They are dressed casually today – in shorts and T-shirts. Ventre and Nordgren, the club director since 2000, are coincidently wearing the exact same outfit: khaki cargo shorts, a maroon glee club tee shirt and running shoes. That draws a lot of good-humored ribbing from the others.

In 2009, a mostly different set of gentlemen formed the Penn Glee Club.  That crew performed for about 500 children in a crammed auditorium in Colombia. Pandemonium similar to that in Japan ensued.

According to Yee, the Glee Clubs’ former president, this was the first time these children saw people who were native English speakers, and they were completely fascinated.

“One of the girls asked if I had a girlfriend,” Yee says with a smirk and a chuckle. ”I did. I broke her heart.”

Nordgren pipes in saying, “We brought along ballpoint pens with ‘Penn Glee Club’ written on them and the kids thought they were the coolest things. They all had pens, so they all wanted autographs. But they didn’t have any paper so we were signing people’s hands.”


During the 19th century and early 20th, the Glee Club was a staple of campus life. The club performed at football games and other sporting contests, as well alumni events and regular shows. By the early part of the 20th century, the club grew in popularity and began performing off-campus. The club has performed around the world, in all 50 states and in more than 35 different countries. They’ve appeared on television, performed at Phillies games and recorded with the Philadelphia Orchestra.

Traditionally, every show ends with a tap routine filled with Fred Astaire flare.

“We don tap shoes, ties and tails, sometimes a cane, a kick line, the whole bamboozle,” explains Ventre, a current member.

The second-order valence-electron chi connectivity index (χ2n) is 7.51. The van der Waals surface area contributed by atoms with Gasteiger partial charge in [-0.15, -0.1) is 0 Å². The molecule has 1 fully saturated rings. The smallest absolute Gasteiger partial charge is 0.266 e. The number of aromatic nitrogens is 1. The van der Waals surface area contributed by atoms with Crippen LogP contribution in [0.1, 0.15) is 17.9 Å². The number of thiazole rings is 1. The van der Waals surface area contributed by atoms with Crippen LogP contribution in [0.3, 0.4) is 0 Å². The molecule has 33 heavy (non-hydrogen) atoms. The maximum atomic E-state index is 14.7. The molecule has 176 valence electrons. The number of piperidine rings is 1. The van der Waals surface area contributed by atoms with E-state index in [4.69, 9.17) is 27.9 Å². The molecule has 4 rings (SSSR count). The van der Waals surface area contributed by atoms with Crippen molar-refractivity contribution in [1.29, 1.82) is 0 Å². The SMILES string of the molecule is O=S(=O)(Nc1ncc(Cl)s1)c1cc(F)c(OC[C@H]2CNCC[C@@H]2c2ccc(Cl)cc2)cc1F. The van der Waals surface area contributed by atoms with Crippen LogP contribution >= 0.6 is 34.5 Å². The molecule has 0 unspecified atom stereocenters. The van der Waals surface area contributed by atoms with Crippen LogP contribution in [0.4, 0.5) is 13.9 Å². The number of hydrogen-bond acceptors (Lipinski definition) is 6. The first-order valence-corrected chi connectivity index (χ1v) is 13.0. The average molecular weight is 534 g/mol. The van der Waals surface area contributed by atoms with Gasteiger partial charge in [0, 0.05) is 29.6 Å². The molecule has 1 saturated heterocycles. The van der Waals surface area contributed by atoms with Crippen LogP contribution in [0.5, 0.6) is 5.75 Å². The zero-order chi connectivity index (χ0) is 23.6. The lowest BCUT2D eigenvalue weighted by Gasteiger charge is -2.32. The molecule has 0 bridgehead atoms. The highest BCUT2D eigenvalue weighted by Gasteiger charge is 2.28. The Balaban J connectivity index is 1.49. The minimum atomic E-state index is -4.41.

Why put singing boys who barely dance in a pair of tap shoes?  Well it’s simple:

“Tap dancing makes a great finale,” Nordgren explains. “Like any Broadway show, there’s a kick ass finale at the end.”

But the majority of the Glees never wore a pair of tap shoes before. A lot of them never danced prior to joining the club.

Every year in the fall, Glee Club collaborates with another club on campus, Penn Dance, the university’s first performing dance company, which is primarily influenced by modern dance. Usually the show opens and closes with a combined performance from both groups, requiring these singing boys to do a little dancing.

“At first, you walk in and you’re a freshman and you are surrounded by all these kids who can’t dance,” says former choreographer and Penn Dance member, Jeanne Michele Mariani. “You are like, ‘What the frigg is this?’ But the really nice thing about Glee Club is it is full of genuinely nice people who are ready and willing to try anything.”

The supportive crew works hard to get everyone up to speed, even though many of the new recruits were really more interested in singing.

Ferrari says, “It’s really cool to see people who are first like, ‘I can’t dance. I won’t be able to do this. But after the first week, they really start to get stuff down and enjoy it, which is really fun.”


A tap finale isn’t the only tradition in a performance by the Glee Club. There is a song that has been branded into their repertoire and will be there infinitely. “Afterglow” is a Penn Glee Club original, written in 1964 by their former director of 44 years, Bruce Montgomery.

During the early days of the club, after rehearsal there would be an afterglow, a social gathering intended to connote a feeling of brotherhood, happiness and camaraderie. Montgomery wrote the song for an external performance, never expecting it to stick with them. But it has turned into a signature piece.